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A few weird thoughts

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A few weird thoughts
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6/21/11 4:33 PM
Just like the title says: just a collection of weird thoughts that have occurred to me recently in regards to insight meditation. Just thought I'd share.

Vipassana feels like, to me, sorta like opening up the "task manager" on a computer: it enables you to see and monitor the programs and processes are running. And the sense of "self" is just one of those processes.

For any Portal fans out there: becoming aware of the "Watcher" felt like coming face to face (so to speak) with GLaDOS for the first time (i.e. like the queen bee of the hive...).

[Stuff like this is, to me, why there will always need to be new works on spirituality, even though it's all, really, the same: to provide new metaphors that we might be able to relate to more easily than those about, for instance, cows and farming n stuff.]

"Insight" as it's used in this context seems, to me, a misnomer and even misleading. I feel like "change in the nature of one's perception of reality" is more accurate. I guess I think that because the typical connotation of "insight" is more intellectual and concrete than the sorts of experiences that I've felt with vipassana so far....

I started attempting to do this mental thing where noting was one mirror, and noting the noting was another mirror, facing the first mirror. Result: infinite mirrors. It was actually quite difficult to set up, and I think I only maintained it for a few moments. I doubt that this has anything to do with anything (it was basically just tinkering around with anatta), but it was fun and trippy nonetheless.

Speaking of noting that one is noting, at some age, a child attains self-realization--what I mean is, they become aware that they are aware. Leo Tolstoy wrote about this in Childhood, Boyhood, Youth, and how it drove him crazy for a little while. I had had the same experience, and I assume everyone does at some point to some degree as well. What it's interesting to me about it is that this seems, to me, quite close to the perception of anatta and, ultimately, completely letting go of the illusion of self. It makes me wonder if, when I had those thoughts as a kid, I had pressed on and intensified such ruminations instead of trying to suppress them, I would have stumbled into A&P or something.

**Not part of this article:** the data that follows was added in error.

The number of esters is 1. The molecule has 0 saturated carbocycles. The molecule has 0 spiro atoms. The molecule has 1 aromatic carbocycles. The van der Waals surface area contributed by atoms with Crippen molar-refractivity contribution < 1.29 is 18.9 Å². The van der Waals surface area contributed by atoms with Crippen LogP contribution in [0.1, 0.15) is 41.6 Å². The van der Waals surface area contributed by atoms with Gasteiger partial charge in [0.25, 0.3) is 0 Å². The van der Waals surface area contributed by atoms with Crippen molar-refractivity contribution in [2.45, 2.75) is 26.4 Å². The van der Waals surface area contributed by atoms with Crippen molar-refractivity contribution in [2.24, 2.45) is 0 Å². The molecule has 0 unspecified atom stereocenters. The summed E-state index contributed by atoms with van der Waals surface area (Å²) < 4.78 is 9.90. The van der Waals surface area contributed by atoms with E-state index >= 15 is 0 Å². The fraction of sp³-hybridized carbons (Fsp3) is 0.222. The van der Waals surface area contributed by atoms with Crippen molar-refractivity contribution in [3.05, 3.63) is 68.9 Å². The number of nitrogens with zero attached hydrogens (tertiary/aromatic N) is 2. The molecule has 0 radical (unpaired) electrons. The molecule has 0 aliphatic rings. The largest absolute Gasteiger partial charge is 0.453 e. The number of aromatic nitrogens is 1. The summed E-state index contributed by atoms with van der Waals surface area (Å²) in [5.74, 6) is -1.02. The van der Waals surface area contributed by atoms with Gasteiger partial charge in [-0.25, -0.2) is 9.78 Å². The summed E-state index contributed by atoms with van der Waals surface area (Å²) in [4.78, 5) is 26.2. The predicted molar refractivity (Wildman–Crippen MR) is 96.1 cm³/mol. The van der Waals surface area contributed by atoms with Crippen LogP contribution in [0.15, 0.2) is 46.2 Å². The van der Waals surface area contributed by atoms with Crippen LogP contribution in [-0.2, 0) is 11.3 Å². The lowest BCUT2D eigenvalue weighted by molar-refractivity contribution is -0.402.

RE: A few weird thoughts
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6/21/11 4:48 PM as a reply to Morgan Taylor.
Morgan Taylor:

Speaking of noting that one is noting, at some age, a child attains self-realization--what I mean is, they become aware that they are aware. Leo Tolstoy wrote about this in Childhood, Boyhood, Youth, and how it drove him crazy for a little while. I had had the same experience, and I assume everyone does at some point to some degree as well. What it's interesting to me about it is that this seems, to me, quite close to the perception of anatta and, ultimately, completely letting go of the illusion of self. It makes me wonder if, when I had those thoughts as a kid, I had pressed on and intensified such ruminations instead of trying to suppress them, I would have stumbled into A&P or something.


One of my earliest recollections of childhood self-investigation is pretty cool.. I would just be sitting around, doing whatever, and think about how I was alive. That I was skin and bones and breathing, and there was this stuff around like a house, other people and things.. and we were all on this Earth in this huge universe. And it used to trip me the fuck out. I would just think, "wait, I'm really alive? There's really all this life here? Whoa." I would try to trace it back to find out what it came from as far as I could and it would feel like my head was swelling up and it got too intense and I'd just stop. And come back to it another time and never come to any conclusions about what all this life actually was. I was totally prepping myself for insight apparently.. hahaha.

RE: A few weird thoughts
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6/21/11 5:49 PM as a reply to Steph S.
Wow, Steph, that's beautiful. emoticon I think it's easy to forget how deep kids can be. But it makes sense that they would be: they're literally discovering for the first time what it means to be alive and human.

I remember having a very powerful sad thought that was effectively about impermanence at the age of 8: I had had a fabulous day with my dad at the beach and felt a strong wish to have days like that happen all the time (being a carefree kid, making my dad laugh, etc.), which came with a corresponding realization of profound loss that I would eventually get old and things would change, and there would be a time when days like that never occurred again. And I was right: my dad was a maniac (who apparently was on good behavior that day--god, no wonder I was familiar with impermanence; my dad would flip out at a moment's notice...), and I haven't seen him since I was 13.